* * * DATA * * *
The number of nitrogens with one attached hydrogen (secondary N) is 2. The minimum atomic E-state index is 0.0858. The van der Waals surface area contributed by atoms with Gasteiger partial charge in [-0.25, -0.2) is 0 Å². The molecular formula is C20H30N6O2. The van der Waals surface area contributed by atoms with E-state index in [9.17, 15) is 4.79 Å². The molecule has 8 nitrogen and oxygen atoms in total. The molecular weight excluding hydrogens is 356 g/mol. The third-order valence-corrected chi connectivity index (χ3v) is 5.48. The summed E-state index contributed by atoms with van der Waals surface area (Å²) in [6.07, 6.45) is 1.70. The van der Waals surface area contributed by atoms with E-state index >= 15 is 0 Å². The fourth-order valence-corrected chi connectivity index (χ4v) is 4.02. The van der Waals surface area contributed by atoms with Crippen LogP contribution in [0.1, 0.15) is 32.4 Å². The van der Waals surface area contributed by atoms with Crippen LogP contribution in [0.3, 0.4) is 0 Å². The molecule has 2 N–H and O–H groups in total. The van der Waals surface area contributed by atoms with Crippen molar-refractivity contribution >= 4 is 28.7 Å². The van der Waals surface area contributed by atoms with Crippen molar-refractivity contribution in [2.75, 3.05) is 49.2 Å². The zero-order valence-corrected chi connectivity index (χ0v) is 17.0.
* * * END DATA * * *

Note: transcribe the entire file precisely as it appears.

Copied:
The number of nitrogens with one attached hydrogen (secondary N) is 2. The minimum atomic E-state index is 0.0858. The van der Waals surface area contributed by atoms with Gasteiger partial charge in [-0.25, -0.2) is 0 Å². The molecular formula is C20H30N6O2. The van der Waals surface area contributed by atoms with E-state index in [9.17, 15) is 4.79 Å². The molecule has 8 nitrogen and oxygen atoms in total. The molecular weight excluding hydrogens is 356 g/mol. The third-order valence-corrected chi connectivity index (χ3v) is 5.48. The summed E-state index contributed by atoms with van der Waals surface area (Å²) in [6.07, 6.45) is 1.70. The van der Waals surface area contributed by atoms with E-state index >= 15 is 0 Å². The fourth-order valence-corrected chi connectivity index (χ4v) is 4.02. The van der Waals surface area contributed by atoms with Crippen LogP contribution in [0.1, 0.15) is 32.4 Å². The van der Waals surface area contributed by atoms with Crippen LogP contribution in [0.3, 0.4) is 0 Å². The molecule has 2 N–H and O–H groups in total. The van der Waals surface area contributed by atoms with Crippen molar-refractivity contribution >= 4 is 28.7 Å². The van der Waals surface area contributed by atoms with Crippen molar-refractivity contribution in [2.75, 3.05) is 49.2 Å². The zero-order valence-corrected chi connectivity index (χ0v) is 17.0.